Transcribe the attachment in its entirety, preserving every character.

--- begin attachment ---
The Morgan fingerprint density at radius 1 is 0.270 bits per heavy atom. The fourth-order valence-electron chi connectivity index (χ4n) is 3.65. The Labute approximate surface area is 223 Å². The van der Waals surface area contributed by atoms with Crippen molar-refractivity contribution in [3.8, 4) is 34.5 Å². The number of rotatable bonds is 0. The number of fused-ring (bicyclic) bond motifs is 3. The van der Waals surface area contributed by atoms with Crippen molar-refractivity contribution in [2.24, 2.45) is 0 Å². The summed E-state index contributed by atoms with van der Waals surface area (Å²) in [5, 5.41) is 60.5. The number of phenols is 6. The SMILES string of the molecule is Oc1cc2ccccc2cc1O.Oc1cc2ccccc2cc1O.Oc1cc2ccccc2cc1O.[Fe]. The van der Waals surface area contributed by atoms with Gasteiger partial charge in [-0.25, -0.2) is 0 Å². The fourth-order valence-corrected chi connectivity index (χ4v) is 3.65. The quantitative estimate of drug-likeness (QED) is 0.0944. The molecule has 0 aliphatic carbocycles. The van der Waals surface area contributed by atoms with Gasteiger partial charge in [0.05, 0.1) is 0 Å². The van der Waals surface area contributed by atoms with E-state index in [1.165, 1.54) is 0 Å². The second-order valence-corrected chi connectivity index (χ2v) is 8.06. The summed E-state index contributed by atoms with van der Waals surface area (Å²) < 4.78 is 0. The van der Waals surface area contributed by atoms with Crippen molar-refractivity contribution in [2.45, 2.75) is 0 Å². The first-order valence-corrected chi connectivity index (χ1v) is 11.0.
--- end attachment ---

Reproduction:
The Morgan fingerprint density at radius 1 is 0.270 bits per heavy atom. The fourth-order valence-electron chi connectivity index (χ4n) is 3.65. The Labute approximate surface area is 223 Å². The van der Waals surface area contributed by atoms with Crippen molar-refractivity contribution in [3.8, 4) is 34.5 Å². The number of rotatable bonds is 0. The number of fused-ring (bicyclic) bond motifs is 3. The van der Waals surface area contributed by atoms with Crippen molar-refractivity contribution in [2.24, 2.45) is 0 Å². The summed E-state index contributed by atoms with van der Waals surface area (Å²) in [5, 5.41) is 60.5. The number of phenols is 6. The SMILES string of the molecule is Oc1cc2ccccc2cc1O.Oc1cc2ccccc2cc1O.Oc1cc2ccccc2cc1O.[Fe]. The van der Waals surface area contributed by atoms with Gasteiger partial charge in [-0.25, -0.2) is 0 Å². The fourth-order valence-corrected chi connectivity index (χ4v) is 3.65. The quantitative estimate of drug-likeness (QED) is 0.0944. The molecule has 0 aliphatic carbocycles. The van der Waals surface area contributed by atoms with Gasteiger partial charge in [0.05, 0.1) is 0 Å². The van der Waals surface area contributed by atoms with E-state index in [1.165, 1.54) is 0 Å². The second-order valence-corrected chi connectivity index (χ2v) is 8.06. The summed E-state index contributed by atoms with van der Waals surface area (Å²) < 4.78 is 0. The van der Waals surface area contributed by atoms with Crippen molar-refractivity contribution in [2.45, 2.75) is 0 Å². The first-order valence-corrected chi connectivity index (χ1v) is 11.0.